Arab Maghreb Union (UMA)

The Arab Maghreb Union (UMA) was established under the Marrakech Treaty of 1989 with the primary purposes of: strengthening ties between the five member states; promoting prosperity; defending national rights; and adopting common policies to promote the free movement of people, services, goods and capital within the region.

Article 3 of the Treaty provides that the Union’s objectives are to promote:
• Close diplomatic ties and dialogue between Member States while safeguarding their independence
• Mechanisms for Member States’ industrial, commercial and social development including through common sectoral programmes
• Measures to support Islamic values and the safeguarding of the National Arabic identity through mechanisms such as cultural exchange, research and education programmes.


UMA is a political-level body supported by a secretariat whose headquarters are located in Rabat, Morocco. The structures set out in the Marrakech Treaty are:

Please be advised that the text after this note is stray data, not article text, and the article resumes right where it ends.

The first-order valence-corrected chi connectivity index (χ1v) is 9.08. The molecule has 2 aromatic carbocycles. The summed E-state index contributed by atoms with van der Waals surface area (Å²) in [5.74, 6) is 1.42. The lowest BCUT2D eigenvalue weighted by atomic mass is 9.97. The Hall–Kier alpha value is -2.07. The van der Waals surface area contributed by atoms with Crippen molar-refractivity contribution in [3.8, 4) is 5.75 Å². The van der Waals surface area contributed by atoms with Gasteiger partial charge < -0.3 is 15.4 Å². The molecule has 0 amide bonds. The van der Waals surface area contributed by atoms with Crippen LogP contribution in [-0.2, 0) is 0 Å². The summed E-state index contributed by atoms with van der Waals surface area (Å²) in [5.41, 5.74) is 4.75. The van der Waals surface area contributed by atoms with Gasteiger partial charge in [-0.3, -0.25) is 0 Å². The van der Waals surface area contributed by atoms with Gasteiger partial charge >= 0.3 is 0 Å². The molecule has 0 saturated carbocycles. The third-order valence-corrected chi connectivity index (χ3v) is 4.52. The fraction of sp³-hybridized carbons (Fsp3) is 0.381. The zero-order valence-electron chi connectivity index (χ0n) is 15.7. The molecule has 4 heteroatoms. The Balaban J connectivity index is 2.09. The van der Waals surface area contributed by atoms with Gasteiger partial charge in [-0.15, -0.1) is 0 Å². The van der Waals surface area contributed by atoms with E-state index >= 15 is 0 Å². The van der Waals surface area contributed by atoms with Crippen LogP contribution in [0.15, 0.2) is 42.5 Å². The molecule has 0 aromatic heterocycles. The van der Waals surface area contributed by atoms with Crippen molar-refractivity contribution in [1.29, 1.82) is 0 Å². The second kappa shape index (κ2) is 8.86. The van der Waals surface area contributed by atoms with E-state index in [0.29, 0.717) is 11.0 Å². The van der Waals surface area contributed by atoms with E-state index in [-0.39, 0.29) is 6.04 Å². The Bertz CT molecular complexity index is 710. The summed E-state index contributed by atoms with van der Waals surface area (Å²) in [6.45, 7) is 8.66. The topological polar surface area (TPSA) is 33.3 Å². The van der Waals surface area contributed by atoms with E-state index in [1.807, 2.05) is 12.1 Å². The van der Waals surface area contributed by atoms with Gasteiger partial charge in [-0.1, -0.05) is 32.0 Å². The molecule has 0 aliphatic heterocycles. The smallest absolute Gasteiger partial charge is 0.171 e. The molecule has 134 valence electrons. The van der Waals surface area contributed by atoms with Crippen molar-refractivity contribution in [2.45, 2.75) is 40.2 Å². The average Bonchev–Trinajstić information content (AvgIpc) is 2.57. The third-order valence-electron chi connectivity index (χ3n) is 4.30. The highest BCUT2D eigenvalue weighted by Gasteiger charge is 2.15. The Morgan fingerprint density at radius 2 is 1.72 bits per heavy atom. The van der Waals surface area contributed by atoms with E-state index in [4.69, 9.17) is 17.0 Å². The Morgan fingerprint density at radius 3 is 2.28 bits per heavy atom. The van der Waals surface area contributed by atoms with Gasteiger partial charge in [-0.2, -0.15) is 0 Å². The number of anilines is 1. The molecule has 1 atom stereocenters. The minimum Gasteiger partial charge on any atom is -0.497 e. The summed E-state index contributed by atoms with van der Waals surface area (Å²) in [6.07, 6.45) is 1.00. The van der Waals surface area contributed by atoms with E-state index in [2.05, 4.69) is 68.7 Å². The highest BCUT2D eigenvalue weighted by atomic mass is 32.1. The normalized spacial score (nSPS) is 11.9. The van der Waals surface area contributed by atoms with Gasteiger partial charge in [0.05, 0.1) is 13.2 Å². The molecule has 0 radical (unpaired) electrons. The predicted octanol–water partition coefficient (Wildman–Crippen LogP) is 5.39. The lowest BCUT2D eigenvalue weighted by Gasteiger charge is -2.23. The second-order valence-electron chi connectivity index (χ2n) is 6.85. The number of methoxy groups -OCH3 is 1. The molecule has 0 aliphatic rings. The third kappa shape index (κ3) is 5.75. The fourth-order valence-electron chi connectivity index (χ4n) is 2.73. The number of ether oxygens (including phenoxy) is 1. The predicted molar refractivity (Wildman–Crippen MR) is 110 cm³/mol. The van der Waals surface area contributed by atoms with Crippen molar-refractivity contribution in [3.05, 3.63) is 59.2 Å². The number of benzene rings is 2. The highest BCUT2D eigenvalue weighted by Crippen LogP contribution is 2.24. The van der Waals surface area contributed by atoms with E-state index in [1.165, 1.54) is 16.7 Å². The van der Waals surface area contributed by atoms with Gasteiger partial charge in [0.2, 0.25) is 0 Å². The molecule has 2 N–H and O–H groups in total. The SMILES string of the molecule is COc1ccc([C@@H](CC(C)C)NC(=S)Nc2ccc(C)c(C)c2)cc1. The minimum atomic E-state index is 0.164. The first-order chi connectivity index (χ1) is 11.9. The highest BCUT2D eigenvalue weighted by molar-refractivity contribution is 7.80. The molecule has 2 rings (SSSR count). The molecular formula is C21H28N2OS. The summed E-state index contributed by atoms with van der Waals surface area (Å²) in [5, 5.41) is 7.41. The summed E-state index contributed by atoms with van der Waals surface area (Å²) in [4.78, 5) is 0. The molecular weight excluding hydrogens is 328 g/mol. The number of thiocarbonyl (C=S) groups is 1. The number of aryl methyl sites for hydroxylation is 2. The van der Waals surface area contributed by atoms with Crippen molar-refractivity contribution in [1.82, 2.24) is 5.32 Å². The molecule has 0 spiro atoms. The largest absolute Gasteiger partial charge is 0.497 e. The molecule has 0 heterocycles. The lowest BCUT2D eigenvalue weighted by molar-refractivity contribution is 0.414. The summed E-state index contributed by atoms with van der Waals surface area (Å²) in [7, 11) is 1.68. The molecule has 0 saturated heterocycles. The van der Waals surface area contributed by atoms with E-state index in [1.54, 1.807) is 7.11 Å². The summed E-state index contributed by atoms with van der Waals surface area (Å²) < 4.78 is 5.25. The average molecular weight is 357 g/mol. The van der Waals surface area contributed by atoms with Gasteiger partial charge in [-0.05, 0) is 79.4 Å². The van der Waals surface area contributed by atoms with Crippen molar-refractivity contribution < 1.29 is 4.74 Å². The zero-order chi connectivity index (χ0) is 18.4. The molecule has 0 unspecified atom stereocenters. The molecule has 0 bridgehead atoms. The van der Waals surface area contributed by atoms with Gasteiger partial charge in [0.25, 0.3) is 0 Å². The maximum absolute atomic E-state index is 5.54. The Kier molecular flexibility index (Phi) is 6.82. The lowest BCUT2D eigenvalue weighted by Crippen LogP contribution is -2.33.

• Council of the Presidency, which is the supreme decision-making organ
• Council of the Prime Ministers, which coordinates policy
• Council of Foreign Ministers, which prepares Presidency sessions and examines


Follow-up Committee proposals
• Follow-up Committee, a national officials-level committee tasked with implementing UMA decisions
• Four Special Ministerial Committees, which deal with thematic areas
• General Secretariat, which is the executive for the Union and Consultative Council
• A consultative council, which is composed of legislative representatives from each country and tasked with sharing opinions and recommendations on draft Council of the Presidency decisions.

Members (5)

Algeria,  Libya, Mauritania, Morocco, Tunisia